Shoot any bad photos recently?

Yes? Don’t feel alone, everyone takes bad photos. Even the pros. No matter how good a photographer you are, and no matter what you’re shooting, the truth is that you’ll end up with more bad photos then good ones. Even if you were shooting a rugged looking ski model carving perfect turns in epic powder through the aspens at sunset, and even if you had nothing but a bag full of pro gear, I can guarantee you, every shot won’t be great.

In fact, some of those shots will plain suck, but take this to heart. If they didn’t, you’d never get better.

Photography is all about experimenting. You come up with an idea, throw in some specialized equipment and put forth some effort to capture it in the most original and creative way possible. Problem is that no matter how hard you try, some of your ideas just aren’t going to work. Does that mean that they’re bad ideas? Not, it just means that under the circumstances, you need to move on and try something else.

The mantra to all of this is that you can’t let yourself get discouraged if you aren’t getting the good shots right away. In fact, if you nailed your subjects on the first try every single time, you wouldn’t be spending much time experimenting and pushing your creativity. The consequence to all of this is that you won’t grow very much as a photographer or an artist.

Even if you’re struggling and don’t nail your shots every time, keep clicking the shutter, eventually your process will pay off and you’ll get something great. The not-so-big secret in the photography world is that even the best pro shooters burn through thousands of frames before they get the one good shot that graces the cover- you know, that one beautiful picture that clearly illustrates their mastery of light, color and framing? It was probably chosen from a collection that has more photos in it that there are words in this blog post.

It’s not uncommon for an photographer to shoot a thousand or more images on an assignment that will, in the end, produce the handful of amazing shots that appear in the magazine. That’s right, a handful. What about the rest? That’s called editing, the process which reminds us that no matter who we are or how many years of experience we have under our belts, we still make mistakes. We still miss the shot. We still botch the lighting. We still forget to change the aperture. We still blow the framing. And most of all, we still click away when the subject and lighting are not where they need to be in order for the shot to go BANG!! Only those aren’t the ones that we see in the mags, those are the ones that get thrown away.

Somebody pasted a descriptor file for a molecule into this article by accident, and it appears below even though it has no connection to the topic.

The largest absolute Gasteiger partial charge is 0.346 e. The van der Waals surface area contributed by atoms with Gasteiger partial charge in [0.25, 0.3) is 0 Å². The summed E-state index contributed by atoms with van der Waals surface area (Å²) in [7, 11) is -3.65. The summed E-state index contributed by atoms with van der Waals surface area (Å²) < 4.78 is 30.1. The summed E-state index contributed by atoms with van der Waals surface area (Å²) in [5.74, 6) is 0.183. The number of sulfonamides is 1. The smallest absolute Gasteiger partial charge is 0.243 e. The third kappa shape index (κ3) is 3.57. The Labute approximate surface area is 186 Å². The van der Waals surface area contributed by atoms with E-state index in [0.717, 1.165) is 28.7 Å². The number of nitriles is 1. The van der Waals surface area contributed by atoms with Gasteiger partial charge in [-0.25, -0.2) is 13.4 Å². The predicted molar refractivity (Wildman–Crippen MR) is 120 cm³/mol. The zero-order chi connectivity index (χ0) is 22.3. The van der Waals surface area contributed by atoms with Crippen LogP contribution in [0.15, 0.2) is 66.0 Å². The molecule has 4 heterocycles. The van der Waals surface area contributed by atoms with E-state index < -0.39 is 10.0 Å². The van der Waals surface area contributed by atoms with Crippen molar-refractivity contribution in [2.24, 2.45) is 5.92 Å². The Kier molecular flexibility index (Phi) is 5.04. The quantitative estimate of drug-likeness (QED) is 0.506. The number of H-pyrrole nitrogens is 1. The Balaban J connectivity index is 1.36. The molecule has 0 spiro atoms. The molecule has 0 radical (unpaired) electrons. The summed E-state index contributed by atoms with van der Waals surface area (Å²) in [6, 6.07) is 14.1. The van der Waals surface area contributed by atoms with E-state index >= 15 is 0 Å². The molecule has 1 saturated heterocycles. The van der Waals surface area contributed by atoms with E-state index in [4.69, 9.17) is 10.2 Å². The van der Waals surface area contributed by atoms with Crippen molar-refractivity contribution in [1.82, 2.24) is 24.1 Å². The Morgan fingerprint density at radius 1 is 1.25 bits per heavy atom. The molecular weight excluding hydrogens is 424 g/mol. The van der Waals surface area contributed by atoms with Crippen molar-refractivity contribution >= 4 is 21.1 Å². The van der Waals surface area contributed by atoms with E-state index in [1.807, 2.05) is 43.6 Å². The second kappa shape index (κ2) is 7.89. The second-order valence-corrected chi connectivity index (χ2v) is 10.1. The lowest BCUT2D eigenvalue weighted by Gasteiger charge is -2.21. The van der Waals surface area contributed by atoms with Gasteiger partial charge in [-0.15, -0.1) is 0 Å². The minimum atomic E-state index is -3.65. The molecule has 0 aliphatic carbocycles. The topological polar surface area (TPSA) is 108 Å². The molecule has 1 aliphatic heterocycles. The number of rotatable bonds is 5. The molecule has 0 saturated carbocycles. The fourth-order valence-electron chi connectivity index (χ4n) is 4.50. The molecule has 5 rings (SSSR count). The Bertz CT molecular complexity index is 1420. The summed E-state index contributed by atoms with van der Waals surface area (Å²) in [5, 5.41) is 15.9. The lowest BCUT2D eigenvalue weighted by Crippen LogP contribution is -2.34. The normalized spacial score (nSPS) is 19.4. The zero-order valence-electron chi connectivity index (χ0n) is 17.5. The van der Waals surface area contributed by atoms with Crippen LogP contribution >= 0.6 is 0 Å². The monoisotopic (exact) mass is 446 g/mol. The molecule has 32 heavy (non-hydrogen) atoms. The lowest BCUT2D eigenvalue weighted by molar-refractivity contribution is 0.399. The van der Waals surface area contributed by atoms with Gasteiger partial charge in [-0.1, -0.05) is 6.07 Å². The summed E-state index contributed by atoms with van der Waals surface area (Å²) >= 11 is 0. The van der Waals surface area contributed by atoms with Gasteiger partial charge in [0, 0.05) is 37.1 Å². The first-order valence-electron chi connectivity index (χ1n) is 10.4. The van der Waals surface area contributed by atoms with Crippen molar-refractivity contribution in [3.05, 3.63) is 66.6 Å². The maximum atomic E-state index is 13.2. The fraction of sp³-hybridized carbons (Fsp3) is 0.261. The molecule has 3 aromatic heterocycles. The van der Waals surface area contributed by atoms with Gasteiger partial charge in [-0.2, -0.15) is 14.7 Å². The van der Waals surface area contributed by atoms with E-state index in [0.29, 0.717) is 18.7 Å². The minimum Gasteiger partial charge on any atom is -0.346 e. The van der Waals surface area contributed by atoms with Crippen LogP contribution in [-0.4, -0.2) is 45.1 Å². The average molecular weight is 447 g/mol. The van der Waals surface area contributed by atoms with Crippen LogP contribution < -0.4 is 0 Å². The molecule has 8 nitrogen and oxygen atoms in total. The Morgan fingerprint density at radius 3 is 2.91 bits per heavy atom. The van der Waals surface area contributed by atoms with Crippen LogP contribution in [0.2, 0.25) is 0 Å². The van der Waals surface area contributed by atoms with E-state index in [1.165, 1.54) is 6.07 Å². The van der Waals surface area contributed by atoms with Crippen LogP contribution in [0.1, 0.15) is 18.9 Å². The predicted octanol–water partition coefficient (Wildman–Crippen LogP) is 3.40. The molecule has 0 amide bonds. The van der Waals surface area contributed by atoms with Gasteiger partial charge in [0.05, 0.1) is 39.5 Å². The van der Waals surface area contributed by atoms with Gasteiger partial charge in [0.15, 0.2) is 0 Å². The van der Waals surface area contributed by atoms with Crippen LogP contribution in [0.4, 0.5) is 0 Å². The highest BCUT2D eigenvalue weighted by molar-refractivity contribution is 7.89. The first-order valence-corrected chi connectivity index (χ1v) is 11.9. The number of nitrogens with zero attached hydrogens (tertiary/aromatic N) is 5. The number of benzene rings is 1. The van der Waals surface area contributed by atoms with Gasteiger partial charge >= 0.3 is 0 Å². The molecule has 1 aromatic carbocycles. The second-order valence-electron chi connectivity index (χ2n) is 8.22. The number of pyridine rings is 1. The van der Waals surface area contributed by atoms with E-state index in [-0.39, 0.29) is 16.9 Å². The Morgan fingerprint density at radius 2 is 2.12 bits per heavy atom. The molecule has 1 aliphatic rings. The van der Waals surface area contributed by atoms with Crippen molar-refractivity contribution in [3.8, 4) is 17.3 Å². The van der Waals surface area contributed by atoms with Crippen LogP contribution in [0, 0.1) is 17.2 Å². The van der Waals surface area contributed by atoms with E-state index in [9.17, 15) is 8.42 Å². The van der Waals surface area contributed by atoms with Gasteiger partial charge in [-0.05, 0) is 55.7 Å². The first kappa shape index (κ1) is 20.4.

We all strive to push our limits with our photography in hopes of getting a few really compelling shots, and yes, we all try certain methods and techniques that don’t always work. However, that’s how we learn, adapt, and grow our skills, which will, eventually allow us to make better photographs.

In the end, photography is not about the success rate or how many good shots you get from a session. What matters is if you get that one great image which tells the story and communicates the message of your own excitement and feelings about the scene. So again, don’t get discouraged if you’re not getting the shots you want, it probably means that you’re not shooting enough. Keep coming up with ideas, keep burning through frames and sooner or later, you’ll see the quality of your imagery rise to meet your own expectations, as well as the excitement of your audience. 


Don’t Get Discouraged, Everyone Takes Bad Photos — 1 Comment

  1. This is such a great reminder Dan. I often find that I have entire days when I can’t make a good image. In fact just the other day Ray and I were out in San Diego and all my images totally sucked. I mean they were really bad. I said “I give up” and Ray said “just keep shooting anyway”. And guess what, all of a sudden my images started getting better. I guess the pressure was off and I had the freedom to keep making sucky images and they suddenly got better!!

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